Welcome to our 2020 Red Sox in Review series. This is, as you can probably guess, where we will be reviewing all of the players who made at least a modest impact on the Red Sox in 2020. Every week day we’ll be deep diving into one player. For each edition we’ll describe the season in a sentence, look at the positives from the year as well as negatives, look back at our one big question from the season preview and look ahead to the 2021 season. We’ll be going in alphabetical order of the players on this list. You can look over that list and drop a name in the comments if you think I left anyone out who should be mentioned here. Got it? Good. Today we look at the year that was for Christian Arroyo.
2020 in one sentence
Christian Arroyo was a late arrival, both to the organization and to the major-league roster, but he left a real impression and quickly became the everyday second baseman by the end of the year.
The Red Sox made a lot of waiver claim and scrap-heap pickups this summer, but the majority of those came on the pitching side. Arroyo was the rare position player in that group, and he is arguably atop the list. A former top prospect from the Giants and Rays, he had struggled to get a footing in the majors before this season, and while the sample this past summer was only 54 plate appearances, there were positive signs. Chief among them was his quality of contact. Arroyo was hitting everything hard, with a 41 percent hard-hit rate according to Baseball Savant. Again, the size of the sample forces us to take every number with the biggest grain of salt you’ve ever seen, but just going by the ol’ eye test leads us to the same conclusion. He was squaring a whole lot up, never quite looked overmatched at the plate, and was particularly excellent when pitchers allowed him to get his arms extended.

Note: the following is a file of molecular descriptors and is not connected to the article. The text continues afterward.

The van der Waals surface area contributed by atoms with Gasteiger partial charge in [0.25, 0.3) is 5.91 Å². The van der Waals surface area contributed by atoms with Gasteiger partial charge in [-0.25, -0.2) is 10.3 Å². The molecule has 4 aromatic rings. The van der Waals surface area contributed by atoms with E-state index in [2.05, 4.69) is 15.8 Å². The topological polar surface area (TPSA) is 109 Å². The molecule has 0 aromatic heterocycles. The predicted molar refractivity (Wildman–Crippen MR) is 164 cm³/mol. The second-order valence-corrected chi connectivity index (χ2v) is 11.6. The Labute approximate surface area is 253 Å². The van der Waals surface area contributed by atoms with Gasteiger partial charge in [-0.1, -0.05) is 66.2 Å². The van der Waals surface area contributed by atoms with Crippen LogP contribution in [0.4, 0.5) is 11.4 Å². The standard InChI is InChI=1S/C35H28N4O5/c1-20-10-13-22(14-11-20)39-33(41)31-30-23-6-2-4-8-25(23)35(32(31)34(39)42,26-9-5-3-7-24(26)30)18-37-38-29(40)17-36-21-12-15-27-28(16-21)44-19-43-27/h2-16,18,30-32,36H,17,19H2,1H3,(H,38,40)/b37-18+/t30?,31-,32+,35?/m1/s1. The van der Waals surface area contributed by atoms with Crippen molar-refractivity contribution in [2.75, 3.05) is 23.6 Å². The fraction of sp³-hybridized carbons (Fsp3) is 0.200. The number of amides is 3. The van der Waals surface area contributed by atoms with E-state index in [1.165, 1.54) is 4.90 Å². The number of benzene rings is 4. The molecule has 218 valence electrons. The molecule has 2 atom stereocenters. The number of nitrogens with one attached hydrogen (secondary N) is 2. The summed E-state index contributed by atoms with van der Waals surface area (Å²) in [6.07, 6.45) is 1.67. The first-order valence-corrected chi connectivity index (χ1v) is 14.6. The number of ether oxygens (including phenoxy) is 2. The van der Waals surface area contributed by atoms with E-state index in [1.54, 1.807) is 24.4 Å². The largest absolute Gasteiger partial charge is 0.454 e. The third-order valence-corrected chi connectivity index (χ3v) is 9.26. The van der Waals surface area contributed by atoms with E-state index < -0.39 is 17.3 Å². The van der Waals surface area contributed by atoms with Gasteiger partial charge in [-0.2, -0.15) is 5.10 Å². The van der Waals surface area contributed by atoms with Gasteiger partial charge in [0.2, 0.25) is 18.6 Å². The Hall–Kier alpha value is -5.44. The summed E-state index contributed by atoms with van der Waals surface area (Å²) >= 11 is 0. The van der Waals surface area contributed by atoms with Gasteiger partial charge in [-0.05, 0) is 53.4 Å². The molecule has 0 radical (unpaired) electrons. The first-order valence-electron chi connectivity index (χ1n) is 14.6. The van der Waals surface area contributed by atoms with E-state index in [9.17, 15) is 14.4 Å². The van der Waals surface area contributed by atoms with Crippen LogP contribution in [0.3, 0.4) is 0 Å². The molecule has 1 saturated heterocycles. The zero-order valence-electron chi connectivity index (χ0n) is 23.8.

Specifically, Arroyo was able to feat on fastballs, which he saw over two-thirds of the time, again per Baseball Savant. While he averaged just 80 miles per hour in exit velocity against offspeed and breaking pitches, that number was all the way up to 94 mph on fastballs. Every batter is better against fastballs, of course, but with Arroyo he was significantly better despite them taking up such a large percentage of the offerings he saw. Generally speaking, I don’t love looking at things like batting average against certain pitches because these things don’t work in a vacuum and every pitch works off the previous ones. That said, with Arroyo seeing such a high fastball rate it seems worth noting he did hit .286 against the pitch.
I also thought the former first round pick looked good at second base, which was not really something I was totally sold on before seeing him. Arroyo had come up more as a third baseman, and he always struck me as a tweener-type who had a middle infielder-type bat but couldn’t play in the middle infield. Now, second base certainly is not the premium position it once was as shifting allows teams to more easily hide players at this position, but I thought Arroyo made the plays he should have and had some quick reactions laterally that allowed him to rob a few base hits. Again, I hate to keep bringing this up but the sample isn’t really big enough to say he’s a lock to be above-average here moving forward. That said, I thought the tools were certainly there.